With a Good Book, Who Needs Anything Else?

By Dame Toni

I haven’t been as productive as I should have been lately.  I blame George R.R. Martin.

A little background–A month or so ago, the basic cable channels were running ads for a new HBO series called Game of Thrones.  I don’t have HBO, but a friend of mine recorded the first few episodes for me.  

I was enthralled.

I learned that the series was based on a book of the same name, the first in a series called A Song of Ice and Fire by George R.R. Martin.  I found myself sitting next to the editor of the book series at a recent writers’ conference, and asked her how she liked the HBO series.  She told me that both she and the author were very pleased with it, especially the casting. 

A SONG OF ICE AND FIRE book covers

Book Five is coming out next month!

The next day I put the entire series on hold at my library.  I was able to download the books as pdf files, which meant I could read them on my iPad. 

The books are long, complicated, have a ridiculous number of character, title and place names to learn. They constantly refer to backstory that goes back thousands of years, and have so many simultaneous plot lines that you might think that I, a critical and impatient reader, would end up throwing them across the room.  (Not that I would risk damaging my iPad.)

Instead I found myself more caught up than and I have been in any book for years. I stayed up late. I read at the dinner table. I neglected my yard work. I neglected EVERYTHING until I finished Book One. 

I went back to the library website and make sure that I got the audio version of the next book so that I could listen while I mowed the lawn, cleaned the house, ran errands and exercised.  Otherwise I probably would NOT have mowed the lawn, cleaned the house, run errands or exercised until I finished the rest of the series!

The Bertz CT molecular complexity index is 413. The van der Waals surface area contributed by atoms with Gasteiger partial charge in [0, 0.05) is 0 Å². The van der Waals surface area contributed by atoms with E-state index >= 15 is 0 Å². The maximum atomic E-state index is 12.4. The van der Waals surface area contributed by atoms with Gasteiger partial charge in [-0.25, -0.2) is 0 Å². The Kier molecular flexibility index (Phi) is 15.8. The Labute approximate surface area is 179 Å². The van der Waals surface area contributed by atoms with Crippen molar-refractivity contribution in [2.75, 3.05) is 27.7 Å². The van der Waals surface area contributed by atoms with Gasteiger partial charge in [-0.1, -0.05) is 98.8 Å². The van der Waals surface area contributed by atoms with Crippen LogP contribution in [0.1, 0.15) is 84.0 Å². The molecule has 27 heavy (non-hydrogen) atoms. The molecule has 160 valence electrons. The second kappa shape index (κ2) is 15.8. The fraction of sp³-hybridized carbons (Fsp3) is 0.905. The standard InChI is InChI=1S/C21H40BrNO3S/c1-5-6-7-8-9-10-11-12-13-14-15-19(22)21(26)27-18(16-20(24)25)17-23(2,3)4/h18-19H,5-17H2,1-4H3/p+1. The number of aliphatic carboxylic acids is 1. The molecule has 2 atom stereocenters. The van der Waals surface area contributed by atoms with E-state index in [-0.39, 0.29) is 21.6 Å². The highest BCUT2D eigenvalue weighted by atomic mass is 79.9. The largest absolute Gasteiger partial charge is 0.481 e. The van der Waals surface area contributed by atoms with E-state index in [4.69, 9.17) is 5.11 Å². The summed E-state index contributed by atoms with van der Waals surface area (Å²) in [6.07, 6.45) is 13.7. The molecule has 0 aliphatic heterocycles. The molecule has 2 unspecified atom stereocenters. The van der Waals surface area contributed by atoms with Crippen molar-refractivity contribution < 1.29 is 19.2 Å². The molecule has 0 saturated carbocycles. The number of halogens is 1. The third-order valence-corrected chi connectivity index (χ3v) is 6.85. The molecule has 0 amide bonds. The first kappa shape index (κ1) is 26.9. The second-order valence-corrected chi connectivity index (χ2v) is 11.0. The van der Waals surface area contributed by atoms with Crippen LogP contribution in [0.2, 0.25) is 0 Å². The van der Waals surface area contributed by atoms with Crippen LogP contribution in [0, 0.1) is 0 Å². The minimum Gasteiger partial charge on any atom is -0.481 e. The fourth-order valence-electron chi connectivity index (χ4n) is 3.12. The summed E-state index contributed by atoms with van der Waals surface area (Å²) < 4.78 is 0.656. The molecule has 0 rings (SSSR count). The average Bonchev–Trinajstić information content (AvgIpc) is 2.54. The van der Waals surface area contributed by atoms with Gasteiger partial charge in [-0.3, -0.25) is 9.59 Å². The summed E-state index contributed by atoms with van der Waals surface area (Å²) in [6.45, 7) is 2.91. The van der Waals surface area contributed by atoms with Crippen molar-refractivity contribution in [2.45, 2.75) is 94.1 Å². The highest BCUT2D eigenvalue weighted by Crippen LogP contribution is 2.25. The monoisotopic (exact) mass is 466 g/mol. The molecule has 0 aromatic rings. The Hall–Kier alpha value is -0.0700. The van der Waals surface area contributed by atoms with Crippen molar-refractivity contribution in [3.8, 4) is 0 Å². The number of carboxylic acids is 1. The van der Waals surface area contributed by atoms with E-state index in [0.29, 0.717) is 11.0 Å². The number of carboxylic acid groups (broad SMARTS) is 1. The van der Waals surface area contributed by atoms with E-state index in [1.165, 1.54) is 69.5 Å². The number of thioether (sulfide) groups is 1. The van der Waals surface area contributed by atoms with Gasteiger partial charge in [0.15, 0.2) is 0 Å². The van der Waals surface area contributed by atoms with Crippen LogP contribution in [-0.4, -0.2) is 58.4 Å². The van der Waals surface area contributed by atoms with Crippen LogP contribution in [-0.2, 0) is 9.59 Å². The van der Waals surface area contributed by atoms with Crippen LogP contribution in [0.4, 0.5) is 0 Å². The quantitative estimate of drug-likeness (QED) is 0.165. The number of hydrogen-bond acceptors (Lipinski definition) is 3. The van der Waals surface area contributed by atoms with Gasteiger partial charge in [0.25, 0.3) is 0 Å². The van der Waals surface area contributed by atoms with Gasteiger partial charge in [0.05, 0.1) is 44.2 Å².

Experiences like this are why I was always a reader, and what made me want to be a writer. As some of you have heard me say, I want to write the book that makes you NOT notice when the phone rings. I want you to the skip class, overstay your lunch hour, and neglect your laundry to finish my book.

What is it about George Martin’s series that makes me feel this way? Well, the story is exciting, with lots of intrigue and adventure. The scary stuff is terrifying, and the battle scenes are easy to picture. The point of view is extremely strong–even when I am in the head of the villain, I am totally invested in him or her. When a character I like dies, I am seriously upset.

Books that make me feel these things are a gift, and not just because of the pleasure they provide. They make me want to stretch as a writer, and to capture someone else way I have. They make me aspire to be better.

The power at my house has been out for a day, due to a big storm. Last night, I sat in a rocking chair on my darkened porch and looked out at the few lights twinkling from the few houses on the other side of the lake that had generators running, listening to my book. I didn’t care a fig that I had no television or internet or lights.  In fact, it helped me feel more in touch with a world where light came from candles and oil lamps, entertainment came from jesters and storytellers, and messages were carried by ravens.  

The power company has advised us that we may be in for a multi-day outage.  I have a borrowed generator, just big enough to power my refrigerator and a power strip that I’m using to charge up an assortment of electronic devices.

Like my iPod.  

You see, I’m halfway through Book Three in the series, and there’s no way I’m letting a little thing like lack of electricity slow me down.